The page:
(1) The I.W.W. - A Brief History
In the fall of 1904 eight men active in the revolutionary labor movement held a conference. After exchanging views and discussing the conditions then confronting the workers of the United States, they decided to issue a call for a larger gathering.
These eight workers were Isaac Cowen, American representative of the Amalgamated Society of Engineers of Great Britain, Clarence Smith, general secretary-treasurer of the American Labor Union, Thomas J. Hagerty, editor of the "Voice of Labor," official organ of the A.L.U., George Estes, president of the United Brotherhood of Railway Employes, W.L. Hall, general secretary-treasurer U.B.R.E., Charles O. Sherman, secretary of the United Metal Workers, Wm. E. Trautmann, editor of the "Brauer Zeitung" the official organ of the United Brewery Workers of America, and Eugene V. Debs, founder of the American Railway Union, the Socialist Party of America, and staunch believer in the concept of industrial unionism.
Invitations were then sent out to thirty-six additional individuals who were active in radical labor organizations and the socialist political movement of the United States, inviting them to meet in secret conference in Chicago, Illinois on January 2, 1905.
Of the thirty-six who received invitations, but two declined to attend the proposed conference--Max S. Hayes and Victor Berger--both of whom were in editorial charge of socialist political party and trade union organs.
The conference met at the appointed time with thirty present, and drew up the Industrial Union Manifesto calling for a convention to be held in Chicago, June 27, 1905, for the purpose of launching an organization in accord with the principles set forth in the Manifesto. The work of circulating the Manifesto was handled by an executive committee of the conference, the American Labor Union and the Western Federation of Miners.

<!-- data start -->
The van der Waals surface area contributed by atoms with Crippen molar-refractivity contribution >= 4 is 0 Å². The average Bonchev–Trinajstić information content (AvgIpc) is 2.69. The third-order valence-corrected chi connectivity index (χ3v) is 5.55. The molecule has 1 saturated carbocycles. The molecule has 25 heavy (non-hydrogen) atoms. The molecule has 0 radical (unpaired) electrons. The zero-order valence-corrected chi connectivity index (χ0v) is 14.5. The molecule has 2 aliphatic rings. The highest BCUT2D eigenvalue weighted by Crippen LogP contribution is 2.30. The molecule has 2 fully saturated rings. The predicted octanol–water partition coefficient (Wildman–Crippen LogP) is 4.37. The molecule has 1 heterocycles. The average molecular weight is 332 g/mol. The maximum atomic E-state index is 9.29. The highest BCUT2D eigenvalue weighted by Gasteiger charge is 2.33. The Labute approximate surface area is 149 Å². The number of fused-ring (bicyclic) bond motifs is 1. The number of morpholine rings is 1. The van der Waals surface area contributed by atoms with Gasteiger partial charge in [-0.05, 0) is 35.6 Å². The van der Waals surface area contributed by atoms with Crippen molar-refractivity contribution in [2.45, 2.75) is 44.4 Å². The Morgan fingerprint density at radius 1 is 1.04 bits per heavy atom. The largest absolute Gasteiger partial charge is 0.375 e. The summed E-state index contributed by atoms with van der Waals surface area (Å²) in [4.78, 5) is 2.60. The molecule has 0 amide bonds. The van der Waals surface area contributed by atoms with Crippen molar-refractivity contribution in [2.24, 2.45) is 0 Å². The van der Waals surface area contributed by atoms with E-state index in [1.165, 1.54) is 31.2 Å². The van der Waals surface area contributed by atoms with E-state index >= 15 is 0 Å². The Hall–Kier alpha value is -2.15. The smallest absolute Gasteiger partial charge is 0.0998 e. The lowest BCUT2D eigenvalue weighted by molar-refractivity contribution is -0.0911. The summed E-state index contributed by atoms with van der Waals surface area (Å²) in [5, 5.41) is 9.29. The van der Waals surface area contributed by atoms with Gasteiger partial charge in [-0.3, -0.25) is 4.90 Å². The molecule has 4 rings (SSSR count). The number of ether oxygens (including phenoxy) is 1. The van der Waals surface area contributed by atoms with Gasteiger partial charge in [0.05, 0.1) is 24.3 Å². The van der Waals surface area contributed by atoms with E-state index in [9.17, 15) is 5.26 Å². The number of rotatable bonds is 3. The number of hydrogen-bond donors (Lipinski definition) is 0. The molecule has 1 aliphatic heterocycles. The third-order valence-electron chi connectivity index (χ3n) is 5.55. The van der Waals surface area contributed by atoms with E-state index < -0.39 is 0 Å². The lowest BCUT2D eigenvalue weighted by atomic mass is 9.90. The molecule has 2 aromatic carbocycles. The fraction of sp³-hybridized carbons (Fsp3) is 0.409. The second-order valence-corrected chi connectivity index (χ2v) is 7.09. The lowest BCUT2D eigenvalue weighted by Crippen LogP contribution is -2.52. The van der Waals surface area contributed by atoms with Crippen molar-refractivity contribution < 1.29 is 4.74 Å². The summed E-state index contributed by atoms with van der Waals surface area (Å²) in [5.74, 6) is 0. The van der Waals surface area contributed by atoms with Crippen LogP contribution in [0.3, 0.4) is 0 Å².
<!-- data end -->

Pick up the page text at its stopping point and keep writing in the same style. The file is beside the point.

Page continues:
The Manifesto was widely circulated in several languages.
On the date set the convention assembled with 186 delegates present from 34 state, district, national and local organizations representing about 90,000 members. All who were present as delegates were not there in good faith. Knowledge of this fact caused the signers of the Manifesto to constitute themselves a temporary committee on credentials.
This temporary credentials committee ruled that representation for organizations would be based upon the number of members in their respective organizations only where such delegates were empowered by their organizations to install said organizations as integral parts of the Industrial Union when formed. Where not so empowered delegates would only be allowed one vote.
One of the delegations present was from the Illinois State District of the United Mine Workers of America. The membership of that district at that time was in the neighborhood of 50,000. Under the above rule these delegates were seated with one vote each. This brings the number of members represented down to 40,000. Several other organizations that had delegates present existed mainly on paper; so it is safe to say that 40,000 is a good estimate of the number of workers represented in the first convention.
The foregoing figures will show that the precautions adopted by the signers of the Manifesto were all that prevented the opponents of the industrial union from capturing the convention and blocking any effort to start the organization. It is a fact that many of those who were present as delegates on the floor of the first convention and the organizations that they represented have bitterly fought the I. W. W. from the close of the first convention up to the present day.
The organizations that installed as a part of the new organization were: Western Federation of Miners, 27,000 members; Socialist Trade and Labor Alliance, 1,450 members; Punch Press Operators, 168 members; United Metal Workers, 3,000 members; Longshoremen's Union, 400 members; the American Labor Union, 16,500 members; United Brotherhood of Railway Employees, 2,087 members.*
Next page: (2) The Original I. W. W. Preamble
[*] Membership claims for the Socialist Trade and Labor Alliance, United Metal Workers, and the American Labor Union existed almost wholly on paper.